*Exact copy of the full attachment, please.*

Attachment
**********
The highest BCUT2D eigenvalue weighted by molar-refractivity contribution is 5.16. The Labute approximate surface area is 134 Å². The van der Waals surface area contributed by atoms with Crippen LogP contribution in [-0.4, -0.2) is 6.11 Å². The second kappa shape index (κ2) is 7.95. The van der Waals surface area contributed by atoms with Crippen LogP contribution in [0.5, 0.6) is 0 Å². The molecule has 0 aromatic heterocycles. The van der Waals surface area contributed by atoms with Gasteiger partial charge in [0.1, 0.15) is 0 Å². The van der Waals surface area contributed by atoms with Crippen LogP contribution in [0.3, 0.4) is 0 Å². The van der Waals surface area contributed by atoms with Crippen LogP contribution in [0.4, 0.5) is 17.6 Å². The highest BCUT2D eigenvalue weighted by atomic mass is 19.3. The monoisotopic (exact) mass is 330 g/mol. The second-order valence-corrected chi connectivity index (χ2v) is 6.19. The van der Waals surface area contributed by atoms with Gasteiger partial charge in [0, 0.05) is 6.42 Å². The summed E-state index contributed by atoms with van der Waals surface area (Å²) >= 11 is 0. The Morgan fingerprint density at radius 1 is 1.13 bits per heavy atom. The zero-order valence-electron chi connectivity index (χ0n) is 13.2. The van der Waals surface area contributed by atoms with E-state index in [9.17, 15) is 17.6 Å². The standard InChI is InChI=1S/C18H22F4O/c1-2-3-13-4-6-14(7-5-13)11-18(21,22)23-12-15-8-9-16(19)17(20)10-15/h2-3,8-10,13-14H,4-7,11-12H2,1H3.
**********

The highest BCUT2D eigenvalue weighted by molar-refractivity contribution is 5.16. The Labute approximate surface area is 134 Å². The van der Waals surface area contributed by atoms with Crippen LogP contribution in [-0.4, -0.2) is 6.11 Å². The second kappa shape index (κ2) is 7.95. The van der Waals surface area contributed by atoms with Crippen LogP contribution in [0.5, 0.6) is 0 Å². The molecule has 0 aromatic heterocycles. The van der Waals surface area contributed by atoms with Gasteiger partial charge in [0.1, 0.15) is 0 Å². The van der Waals surface area contributed by atoms with Crippen LogP contribution in [0.3, 0.4) is 0 Å². The van der Waals surface area contributed by atoms with Crippen LogP contribution in [0.4, 0.5) is 17.6 Å². The highest BCUT2D eigenvalue weighted by atomic mass is 19.3. The monoisotopic (exact) mass is 330 g/mol. The second-order valence-corrected chi connectivity index (χ2v) is 6.19. The van der Waals surface area contributed by atoms with Gasteiger partial charge in [0, 0.05) is 6.42 Å². The summed E-state index contributed by atoms with van der Waals surface area (Å²) >= 11 is 0. The Morgan fingerprint density at radius 1 is 1.13 bits per heavy atom. The zero-order valence-electron chi connectivity index (χ0n) is 13.2. The van der Waals surface area contributed by atoms with E-state index in [9.17, 15) is 17.6 Å². The standard InChI is InChI=1S/C18H22F4O/c1-2-3-13-4-6-14(7-5-13)11-18(21,22)23-12-15-8-9-16(19)17(20)10-15/h2-3,8-10,13-14H,4-7,11-12H2,1H3.